What happens to Christmas trees after Christmas?
For a couple of weeks every year, a Christmas tree sits decorated in the living room. Eventually pines start falling to the floor and before you know it, the holiday is over. Does anyone ever wonder what happens to the Christmas trees after Christmas? There are actually several eco-friendly ways to dispose of them: through reusing, recycling and repurposing.
Most commonly, many cities and counties collect and chip Christmas trees into mulch or compost that is used to spruce up community parks, roadway plantings and grounds. The trees should be free of lights, tinsel or decorations. Local hardware stores, community gardens or recycling centres also have similar programmes. Most recycling centres in cities also accept trees through the end of January. All you have to do is haul the tree over to one of them and the city staff will take it to be ground into mulch and redistributed back into the earth.
Some people reuse the trees for their own backyards. You can create garden displays by cutting trunk pieces at different thicknesses and using them as pot risers. Buying a tree with its roots intact allows you to plant it after the holiday. Dried branches and chunks of trunk also make great firewood for an outdoor firepit or bonfire. It must be remembered, however, that when Christmas trees burn, they release creosote — a highly flammable, toxic substance consisting mainly of tar — into the fire smoke.
There are also some unexpected uses for the Christmas trees. For example, New Jersey’s Island Beach State Park plans to use leftover trees to strengthen its beach’s sand dunes.
Many places in the United States of America put their own spin on Christmas traditions. Genesee Brewery in Rochester, New York had a Christmas ‘Keg’ Tree made of 530 empty half-barrel beer kegs. It took over 400 hours to build. Just last year, more than 6,000 people came to see the lighting. The tree reportedly has the kegs stacked up 27 feet high and decorated with about 25,000 lights.
Mobile, Alabama celebrates the ‘Elfapalooza’, in which thousands of people don pointy ears to join one of the largest congregations of elves in the world. In 2016, the Alabama Elfapalooza came second to a festive congregation in Bangkok, Thailand, which holds the world record for the most elves in one place.
In Alaska, in the days leading up to Russian Christmas on January 7, parishioners parade from house to house carrying a wooden star, which represents the star of Bethlehem. The size of the group keeps increasing as the residents of each house join the party. The end culminates in food, gifts and hymns sung to celebrate the end of the Three Wise Men’s journey.
At the beach of Laguna Niguel, California, surfing is kicked up a notch in December for the Surfing Santa competition. Athletes enter this Christmastime contest wearing white beards and Santa hats. Proceeds from the event support Surfers Healing, a surf camp for children with autism.
Ways to worship
While Christmas undoubtedly dominates the holiday season each year, we must not forget the other celebrations around this time. Hannukah, rooted in Judaism, is an eight-day long celebration known as the ‘festival of lights’. Even though Rosh Hashanah, Yom Kippur and Passover, for example, are more religiously observed, Hanukkah certainly holds cultural significance. Every year, Hanukkah begins on the 25th day of Kislev, a month in the Hebrew calendar. It lasts eight nights. In 2019, it was from December 22-30.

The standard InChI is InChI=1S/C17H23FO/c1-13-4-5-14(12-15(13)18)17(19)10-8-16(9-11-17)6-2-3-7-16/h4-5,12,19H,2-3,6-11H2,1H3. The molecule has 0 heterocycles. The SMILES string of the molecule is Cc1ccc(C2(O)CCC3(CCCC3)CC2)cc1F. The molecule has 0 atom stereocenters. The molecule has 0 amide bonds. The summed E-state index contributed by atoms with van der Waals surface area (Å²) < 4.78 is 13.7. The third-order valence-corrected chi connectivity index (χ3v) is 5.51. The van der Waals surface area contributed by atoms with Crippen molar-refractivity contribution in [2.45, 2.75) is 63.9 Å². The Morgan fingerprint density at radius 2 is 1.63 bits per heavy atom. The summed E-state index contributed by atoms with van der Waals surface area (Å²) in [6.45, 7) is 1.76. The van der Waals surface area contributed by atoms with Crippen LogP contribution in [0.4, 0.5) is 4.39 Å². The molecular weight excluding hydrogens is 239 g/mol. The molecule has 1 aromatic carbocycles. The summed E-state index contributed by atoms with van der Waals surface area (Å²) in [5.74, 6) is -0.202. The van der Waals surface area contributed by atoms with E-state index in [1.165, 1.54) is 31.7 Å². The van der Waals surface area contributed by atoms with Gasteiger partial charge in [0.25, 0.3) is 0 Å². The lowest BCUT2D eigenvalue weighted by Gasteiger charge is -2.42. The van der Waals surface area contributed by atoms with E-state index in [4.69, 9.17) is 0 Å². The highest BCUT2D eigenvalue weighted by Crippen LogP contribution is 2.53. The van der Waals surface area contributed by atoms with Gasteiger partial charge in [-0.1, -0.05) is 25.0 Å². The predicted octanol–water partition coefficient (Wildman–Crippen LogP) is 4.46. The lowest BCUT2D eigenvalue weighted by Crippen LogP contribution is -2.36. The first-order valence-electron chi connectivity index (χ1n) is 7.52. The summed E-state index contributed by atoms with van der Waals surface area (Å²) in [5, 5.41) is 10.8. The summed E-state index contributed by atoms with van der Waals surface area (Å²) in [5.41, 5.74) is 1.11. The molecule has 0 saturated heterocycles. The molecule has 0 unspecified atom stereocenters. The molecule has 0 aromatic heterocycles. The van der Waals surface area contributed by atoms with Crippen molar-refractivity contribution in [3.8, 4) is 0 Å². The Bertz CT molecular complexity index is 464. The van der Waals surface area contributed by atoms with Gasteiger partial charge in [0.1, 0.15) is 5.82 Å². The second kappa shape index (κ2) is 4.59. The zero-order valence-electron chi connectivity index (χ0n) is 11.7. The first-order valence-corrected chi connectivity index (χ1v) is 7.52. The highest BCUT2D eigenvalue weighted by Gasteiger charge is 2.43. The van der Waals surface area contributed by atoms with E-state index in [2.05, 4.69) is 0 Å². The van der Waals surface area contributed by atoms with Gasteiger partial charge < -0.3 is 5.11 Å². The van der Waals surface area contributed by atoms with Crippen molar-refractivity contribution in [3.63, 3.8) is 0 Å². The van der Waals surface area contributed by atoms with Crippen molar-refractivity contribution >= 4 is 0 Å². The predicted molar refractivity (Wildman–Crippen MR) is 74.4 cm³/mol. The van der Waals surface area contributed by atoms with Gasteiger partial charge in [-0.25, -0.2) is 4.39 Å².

A few days ago, a man broke into the house of an orthodox rabbi during a Hannukah celebration in a small town in Rockland County and has been charged for burglary and attempted murder. About 20 miles outside of New York City, Rockland County reportedly has the largest per capita Jewish population of any county in the US.
Kwanzaa, a relatively new celebration, was created in 1966 by the Black Power movement activist and professor of African studies, Maulana Karenga. Beginning on December 26 each year, Kwanzaa is a week-long celebration during which each day highlights one of seven core principles: Umoja (unity), Kujichagulia (self-determination), Ujima (collective work and responsibility), Ujamaa (cooperative economics), Nia (purpose), Kuumba (creativity) and Imani (faith).
People have been celebrating New Year’s Eve in Times Square since 1904, but it was in 1907 that the New Year’s Eve Ball made its first descent from the flagpole. Times Square Alliance and Waterford Crystal collaborate each year to create this sparkling object made up of almost 3,000 Waterford Crystal triangles.
This year, 192 Waterford Crystal triangles introduced the new ‘Gift of Goodwill’ design of three pineapples signifying the traditional image of hospitality and goodwill. The ball itself may seem small (for those watching the event on television), but is actually 12 feet in diameter and weighs almost 12,000 pounds. This year, it was lit up with 32,256 red, blue, green and white LED lights that made up millions of vibrant colours and patterns.
The Wilson in Chelsea has been inviting diners to bring their dogs to dine with them. Its first-ever dog menu includes a 16-ounce grilled rib-eye steak with grilled baby vegetables and steak jus, pan roasted true north salmon with steamed vegetables and lemon and grilled chicken breast with baby vegetables, to name a few items. New York currently does not have any other dog restaurants, but dogs can move on to the East Village’s Boris & Horton, NYC’s first approved dog-friendly cafe serving human-friendly food and drinks.